Seaside Jewish Community Celebrates a Day of Joy and Hope | Way of life
Recently, Jews around the world joined in the holiday festivities of Purim – a celebration of how Jews survived the murderous decree of Persian King Ahasurerus thousands of years ago.
At the Seaside Jewish Community in Rehoboth Beach, religious school children, their parents and teachers celebrated in a Purim carnival with music and crafts. This Wednesday evening, the very day of the celebration, members of the congregation laughed and mingled in the synagogue while singing parts of the Megillah (scroll or book) of Esther, singing and watching a humorous play , “Purim goes to the cinema”.
In the play, titled Purim Shpeil, Queen Esther, with the encouragement of her cousin Mordechai, persuades King Ahasuerus of Persia not to kill the Jews. Since Queen Esther herself was a Jewess assimilated to the king’s court, her courage has been noted in modern biblical literature. The Persian king gave in and the Jews were saved.
At the annual celebration, actors are dressed in ridiculous costumes while onlookers cheer and boo. Organizers said it was truly a joyful occasion, reliving an event believed to have taken place around 465 BC.
“Purim is a fun and joyful holiday,” said Rabbi Julie H. Danan of Seaside Jewish Community. “It’s also about facing threats and using joy to overcome them. It has been a day for Jews throughout the ages to laugh at anti-Semitism and prejudice. Comedy and laughter have often been our secret weapons of resilience in a harsh world.
Or, as Seaside member Cindi Silverblatt, playing Queen Esther in Purim Shpiel, told the familiar saying to Jews: “They tried to kill us. They missed. Let’s eat.”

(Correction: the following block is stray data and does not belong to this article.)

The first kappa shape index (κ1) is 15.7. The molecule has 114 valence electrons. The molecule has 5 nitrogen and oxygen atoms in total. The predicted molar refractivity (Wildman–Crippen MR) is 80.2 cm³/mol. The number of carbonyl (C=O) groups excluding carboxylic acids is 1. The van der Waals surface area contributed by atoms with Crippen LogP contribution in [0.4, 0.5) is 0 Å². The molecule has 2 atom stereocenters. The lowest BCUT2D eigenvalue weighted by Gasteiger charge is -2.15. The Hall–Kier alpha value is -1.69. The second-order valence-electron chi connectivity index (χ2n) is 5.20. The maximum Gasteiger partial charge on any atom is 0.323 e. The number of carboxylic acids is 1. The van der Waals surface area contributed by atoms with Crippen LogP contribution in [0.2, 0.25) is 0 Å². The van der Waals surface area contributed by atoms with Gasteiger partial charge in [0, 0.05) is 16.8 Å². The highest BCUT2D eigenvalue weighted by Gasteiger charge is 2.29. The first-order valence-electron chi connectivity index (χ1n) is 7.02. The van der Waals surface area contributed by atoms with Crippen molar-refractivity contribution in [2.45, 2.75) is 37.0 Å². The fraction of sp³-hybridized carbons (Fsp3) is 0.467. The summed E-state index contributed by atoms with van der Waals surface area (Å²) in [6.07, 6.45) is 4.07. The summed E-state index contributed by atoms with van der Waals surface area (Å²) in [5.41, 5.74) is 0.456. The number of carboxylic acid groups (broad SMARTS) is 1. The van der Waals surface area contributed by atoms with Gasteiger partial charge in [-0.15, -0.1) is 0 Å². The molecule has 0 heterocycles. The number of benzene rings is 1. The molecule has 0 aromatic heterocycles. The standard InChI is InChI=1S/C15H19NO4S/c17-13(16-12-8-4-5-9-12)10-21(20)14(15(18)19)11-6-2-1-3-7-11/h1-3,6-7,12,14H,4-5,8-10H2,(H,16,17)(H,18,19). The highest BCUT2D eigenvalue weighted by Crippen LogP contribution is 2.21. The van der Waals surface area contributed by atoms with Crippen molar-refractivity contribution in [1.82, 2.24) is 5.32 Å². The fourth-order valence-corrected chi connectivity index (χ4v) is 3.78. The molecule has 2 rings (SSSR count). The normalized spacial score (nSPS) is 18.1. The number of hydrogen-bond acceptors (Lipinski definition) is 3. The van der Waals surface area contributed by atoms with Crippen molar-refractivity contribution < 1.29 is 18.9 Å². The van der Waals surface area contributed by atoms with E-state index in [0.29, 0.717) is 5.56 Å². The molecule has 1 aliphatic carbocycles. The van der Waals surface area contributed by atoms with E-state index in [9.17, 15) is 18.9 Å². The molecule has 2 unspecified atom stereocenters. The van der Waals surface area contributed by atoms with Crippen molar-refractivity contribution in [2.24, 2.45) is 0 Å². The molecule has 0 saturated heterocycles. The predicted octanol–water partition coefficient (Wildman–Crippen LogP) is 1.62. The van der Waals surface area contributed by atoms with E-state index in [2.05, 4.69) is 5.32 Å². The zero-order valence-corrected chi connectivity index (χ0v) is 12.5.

But the day is also about community and people in need. This includes the Jewish tradition of giving, or tzedakah (charity). Members of Seaside also participated in this tradition. A tzedakah box to collect small donations for people in need was distributed. Participants were encouraged to make donations to help the Ukrainian people. The religious school has also coordinated with the synagogue’s hesed (kindness) and community committees to make Purim cards for members of the community who are sick.
“Purim is a day for frolicking and feasting. But equally important is a day for building community,” Danan says.
Seaside members participate in broad interfaith initiatives to enhance mutual understanding and acceptance throughout southern Delaware. His community service projects contribute to many worthy causes in the area. Additionally, Seaside Jewish Community presents the Jewish Film Festival with the Rehoboth Beach Film Society and presents frequent educational and academic programs open to the public.
Seaside’s mission is to support and foster Jewish identity by sponsoring religious, cultural, social and educational activities. The congregation is celebrating its 25th anniversary this year. For more information, visit the website at www.seasidejewishcommunity.com.